Overall, around 8.26 percent of the students and staff at the LCPS tested positive for COVID-19 this school year – almost twice as many as two weeks ago.

Of the 1,535 positive cases in the district, 1,241 are students and 294 are employees or contractors, according to the new dashboard.

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Organ Mountain High had the highest number of new cases this week at 38, Camino Real Middle and Mayfield High both had 26, Mesa Middle and Tombaugh Elementary both had 21, and Centennial High had 20.

Organ Mountain High now has the highest number of COVID-19 cases of any district location with 143 reported positive cases – 133 of which are reported as student cases.

Las Cruces Public Schools' COVID-19 tracking system has reported 1,535 cases across the district since class began on November 18, 2021.  The system breaks down the cases by school

Mayfield High, which consistently had the highest number of cases through November, has 90. Three other schools have more than 70 cases: Camino Real Middle has 87; Centennial High has 71; Las Cruces High has 71.

The Las Cruces district administration designation also has 59 reported cases.

The new COVID-19 dashboard from LCPS can be found at lcps.net/returnplan/covidnews.html.

COVID-19 Rapid Response by District

There are currently no quick responses at Hatch Valley Public Schools, according to the New Mexico Environmental Department’s Rapid Response Tracker.

Gadsden Independent School District has 24 quick answers: Desert Trail Elementary has three, La Union Elementary has two, Riverside Elementary has three, Yucca Heights Elementary has two, Chaparral Elementary has two, Chaparral Middle has three, Chaparral High has three, Gadsden Middle has two, Gadsden High has two, Santa Teresa Elementary has two quick reactions.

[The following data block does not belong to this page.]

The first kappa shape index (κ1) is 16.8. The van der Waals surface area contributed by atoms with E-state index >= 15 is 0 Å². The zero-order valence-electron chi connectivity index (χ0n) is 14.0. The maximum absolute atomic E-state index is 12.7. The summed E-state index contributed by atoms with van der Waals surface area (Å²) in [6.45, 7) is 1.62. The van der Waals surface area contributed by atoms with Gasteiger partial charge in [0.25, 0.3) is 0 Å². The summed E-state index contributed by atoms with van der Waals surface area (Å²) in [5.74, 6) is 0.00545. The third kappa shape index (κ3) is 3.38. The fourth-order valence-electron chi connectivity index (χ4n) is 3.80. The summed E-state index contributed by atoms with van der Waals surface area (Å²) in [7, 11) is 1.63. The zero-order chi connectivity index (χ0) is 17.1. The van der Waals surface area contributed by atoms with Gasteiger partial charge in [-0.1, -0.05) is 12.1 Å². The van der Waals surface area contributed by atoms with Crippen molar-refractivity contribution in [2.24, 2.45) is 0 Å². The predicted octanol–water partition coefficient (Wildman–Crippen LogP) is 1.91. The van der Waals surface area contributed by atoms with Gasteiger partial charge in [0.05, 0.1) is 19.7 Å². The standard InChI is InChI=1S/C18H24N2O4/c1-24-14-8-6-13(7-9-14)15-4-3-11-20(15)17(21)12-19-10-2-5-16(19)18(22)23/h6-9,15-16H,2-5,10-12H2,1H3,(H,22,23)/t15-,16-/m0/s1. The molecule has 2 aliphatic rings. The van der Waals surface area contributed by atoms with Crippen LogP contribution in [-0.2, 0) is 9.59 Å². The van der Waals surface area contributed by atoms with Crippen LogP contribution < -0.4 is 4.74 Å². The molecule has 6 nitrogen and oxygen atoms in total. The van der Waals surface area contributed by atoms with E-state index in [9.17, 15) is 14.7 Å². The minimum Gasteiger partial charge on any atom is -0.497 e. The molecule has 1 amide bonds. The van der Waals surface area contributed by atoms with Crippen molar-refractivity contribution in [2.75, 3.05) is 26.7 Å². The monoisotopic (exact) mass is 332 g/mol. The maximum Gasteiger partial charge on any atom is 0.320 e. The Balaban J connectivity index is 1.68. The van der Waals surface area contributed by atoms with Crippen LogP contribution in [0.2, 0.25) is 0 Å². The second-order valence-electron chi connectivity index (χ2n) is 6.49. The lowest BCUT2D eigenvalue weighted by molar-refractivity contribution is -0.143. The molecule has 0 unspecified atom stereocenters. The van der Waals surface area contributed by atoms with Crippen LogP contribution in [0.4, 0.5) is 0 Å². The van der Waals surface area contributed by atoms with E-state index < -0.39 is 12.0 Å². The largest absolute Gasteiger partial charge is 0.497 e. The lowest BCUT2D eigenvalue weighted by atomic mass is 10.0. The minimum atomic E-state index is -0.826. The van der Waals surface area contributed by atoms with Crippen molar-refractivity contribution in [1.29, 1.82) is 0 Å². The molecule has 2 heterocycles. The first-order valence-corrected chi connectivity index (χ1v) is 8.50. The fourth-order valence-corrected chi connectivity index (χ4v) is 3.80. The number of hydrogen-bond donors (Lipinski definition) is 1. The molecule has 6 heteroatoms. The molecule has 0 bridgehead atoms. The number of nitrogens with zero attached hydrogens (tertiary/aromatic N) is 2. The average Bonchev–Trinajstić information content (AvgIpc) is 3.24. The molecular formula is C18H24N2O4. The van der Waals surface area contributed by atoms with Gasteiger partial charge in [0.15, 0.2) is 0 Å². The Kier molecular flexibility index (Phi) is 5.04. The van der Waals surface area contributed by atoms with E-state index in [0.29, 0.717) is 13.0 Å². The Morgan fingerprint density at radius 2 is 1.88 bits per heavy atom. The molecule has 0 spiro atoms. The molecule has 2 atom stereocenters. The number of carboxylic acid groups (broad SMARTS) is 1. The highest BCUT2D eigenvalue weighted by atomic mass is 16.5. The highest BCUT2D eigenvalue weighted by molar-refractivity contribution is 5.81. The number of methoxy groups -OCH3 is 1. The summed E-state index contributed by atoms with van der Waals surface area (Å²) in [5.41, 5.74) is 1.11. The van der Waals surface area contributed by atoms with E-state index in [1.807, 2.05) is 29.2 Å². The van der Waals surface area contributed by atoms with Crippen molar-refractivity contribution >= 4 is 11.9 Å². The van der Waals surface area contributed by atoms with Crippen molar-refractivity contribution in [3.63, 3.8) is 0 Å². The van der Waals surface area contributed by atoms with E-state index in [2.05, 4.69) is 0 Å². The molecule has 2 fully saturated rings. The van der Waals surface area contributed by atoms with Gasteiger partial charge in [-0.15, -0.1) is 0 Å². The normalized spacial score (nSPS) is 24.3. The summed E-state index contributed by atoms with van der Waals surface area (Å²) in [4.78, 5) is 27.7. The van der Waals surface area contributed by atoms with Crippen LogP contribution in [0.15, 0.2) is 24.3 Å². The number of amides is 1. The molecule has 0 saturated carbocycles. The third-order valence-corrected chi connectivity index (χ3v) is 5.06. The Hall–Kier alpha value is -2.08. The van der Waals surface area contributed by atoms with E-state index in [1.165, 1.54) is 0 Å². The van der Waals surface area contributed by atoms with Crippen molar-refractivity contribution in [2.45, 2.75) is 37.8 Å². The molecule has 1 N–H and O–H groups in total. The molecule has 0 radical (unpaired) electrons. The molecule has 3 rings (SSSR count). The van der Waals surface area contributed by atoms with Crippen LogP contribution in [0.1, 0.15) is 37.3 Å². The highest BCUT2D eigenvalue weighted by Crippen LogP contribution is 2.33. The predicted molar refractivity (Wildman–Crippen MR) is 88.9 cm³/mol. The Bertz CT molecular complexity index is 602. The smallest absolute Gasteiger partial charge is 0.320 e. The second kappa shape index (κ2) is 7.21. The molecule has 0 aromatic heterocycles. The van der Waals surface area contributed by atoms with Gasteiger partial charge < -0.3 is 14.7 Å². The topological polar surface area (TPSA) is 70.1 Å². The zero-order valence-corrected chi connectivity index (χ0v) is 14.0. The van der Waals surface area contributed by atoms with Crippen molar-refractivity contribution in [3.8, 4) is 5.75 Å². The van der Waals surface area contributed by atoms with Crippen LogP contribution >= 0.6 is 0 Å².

LCPS has a total of 130.

The J. Paul Taylor Academy’s Charter School and the Las Montañas Charter School each have two quick answers.

A quick response means one or more people tested positive for COVID-19 and were contagious on campus. All cases reported to a school on a single day, as well as all cases with test dates until the next day, are summarized in a single quick reaction.

The New Mexico Public Education Department announced on Aug. 19 that it will not require schools to close if it receives four quick responses in 14 days, which was the previous policy.

There is no set percentage or number of positive cases that a school would convert to distance learning.

Instead, the department will work with schools to implement improved COVID-safe practices that will sustain personal learning as much as possible. It is at a district’s discretion whether or not to convert a school to distance learning unless the Department of Health intervenes.

57 schools across the state have four or more quick answers. The number of COVID-19 cases in schools has increased nationwide.

New Mexico Secretary of Health Dr. David Scrase said earlier this month that the spread of COVID-19 among children in schools is less common and more likely to take place outside of school, where masking and social distancing may not be enforced.

Check out the NMED website to follow quick responses at env.nm.gov/rapid-response-data/.

Miranda Cyr, a member of the Report for America Corps, can be reached at [email protected] or @mirandabcyr on Twitter. Show your support for the Report for America program at https://bit.ly/LCSNRFA.